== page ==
Those three great happenings launched me back to my computer where the response to my latest newsletter generated several hundred wonderful responses waiting for my replies, and into the writing shed to pick up the abandoned sequel to The Scent of God for a fresh look prior to an extensive rewrite.

I hope your week has been equally generous with you even though the halcyon days of summer are growing perceptively shorter and there's a definite hint of fall in the air here on Lake Superior.

Tale of Two Books

October 24, 2011

Tags: The Scent of God, A View of the Lake, Beryl Singleton Bissell, books, publishing, bookstores, independent bookstores, Barnes& Noble, Perseus Distribution, Amazon, Baker & Taylor, marketing, book distribution, getting your book into bookstores

For the past few months, I've been skirmishing with several giants. The battles began with the launch of my latest book, A View of the Lake, published by Lake Superior Port Cities Inc. this June. A View of the Lake is the saga of my husband and my impulsive move to the Lake Superior’s North Shore and how it changed us. The primary market for this book is the Twin Cities and greater metropolitan area. It’s also of interest to anyone who loves lake living, or dreams of following a dream. I was surprised, then, when my email box was inundated with people in the Twin Cities asking why they couldn't find the book at Barnes & Noble. The publisher launched an investigation and learned that the regional buyer for B&N’s had ordered only 40 copies, one for each Twin Cities store. Those books were not in the stores but in B&N’s warehouse. Now, I don’t know about you, but I wander bookstore aisles and buy what looks interesting. If a book isn't there, I can’t pick it up and decide to buy it.

Following the Barnes & Noble debacle, Amazon sent notices to all those who’d preordered A View of the Lake claiming the book was not available. “ How can that be?” I asked the publisher. The publisher was as amazed as I was. They been filling Amazon’s orders every week since the book was released in June. A search discovered that Amazon’s website had the book listed on two separate pages. One had the wrong ISBN number. Orders placed there could not be filled.

The good news is that those who have bought and loved A View of the Lake want to buy my first book, The Scent of God (Counterpoint 2006 hardcover, 2007 paperback). The bad news is that independent bookstores where I've been doing readings and signings for the past several months have been unable to get copies of The Scent of God. I knew books were available because I’d just ordered a full case of The Scent of God in soft cover from Counterpoint’s distributor Perseus. I emailed Perseus to ask why bookstores should find it difficult to get copies. Perseus did not understand why, either. They had 800 plus copies in their warehouse. I forwarded these messages to the concerned bookstores. “What distributor do you use?” I asked. The reply was consistent: “Baker & Taylor.” Ah, I thought. I’ll just contact Baker & Taylor.” I went online, found the Baker & Taylor contact for the Midwest, and sent her an email. She wrote back saying she only handled customers (i.e. bookstores and libraries). She’d been kind enough, however, to check on the matter and found that Baker & Taylor had received a delivery of The Scent of God at their regional warehouse in Momence, IL on September 9. If the regional warehouse had received a shipment, why couldn't regional bookstores get copies?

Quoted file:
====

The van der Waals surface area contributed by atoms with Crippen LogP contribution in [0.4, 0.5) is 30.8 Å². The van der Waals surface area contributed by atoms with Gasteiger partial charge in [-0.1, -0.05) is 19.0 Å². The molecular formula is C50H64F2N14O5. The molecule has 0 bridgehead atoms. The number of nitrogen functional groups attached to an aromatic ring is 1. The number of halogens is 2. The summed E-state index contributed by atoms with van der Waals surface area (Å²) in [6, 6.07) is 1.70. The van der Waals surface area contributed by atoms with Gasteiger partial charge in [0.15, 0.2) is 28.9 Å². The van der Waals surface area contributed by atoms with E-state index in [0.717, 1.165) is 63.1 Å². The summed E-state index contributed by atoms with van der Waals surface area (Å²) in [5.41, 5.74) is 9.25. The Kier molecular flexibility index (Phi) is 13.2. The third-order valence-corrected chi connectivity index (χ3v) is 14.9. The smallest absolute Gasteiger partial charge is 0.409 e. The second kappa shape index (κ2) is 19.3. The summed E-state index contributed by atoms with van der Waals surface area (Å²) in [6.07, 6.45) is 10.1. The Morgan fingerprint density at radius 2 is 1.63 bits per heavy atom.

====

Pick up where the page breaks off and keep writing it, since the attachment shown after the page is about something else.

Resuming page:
Not knowing what higher up to contact at Barnes & Noble who might work with authors and publishers, I contact Perseus asking if they could help. They were, after all, the primary distributors of Counterpoint books. “Unfortunately, no,” they replied and suggested that the “accounts in need of your title are more than welcome to call in to customer service and create an account with us for direct delivery.” So I fired off another email to the concerned bookstores. By now, the bookstores are probably sick of hearing from me. And what of those other independent bookstores who might want to order? I guess I’ll just have to leave it to their ingenuity.

Here’s a question for all you authors out there. Do you have a similar story? Were you able to resolve the situation to your satisfaction? And, if so, how? There are probably others like you pulling at their hair and wondering what to do next.

My Work

The collision of human love and faith
An impetuous move to Lake Superior transforms a life
While writing The Scent of God
"Seven Years in Hell"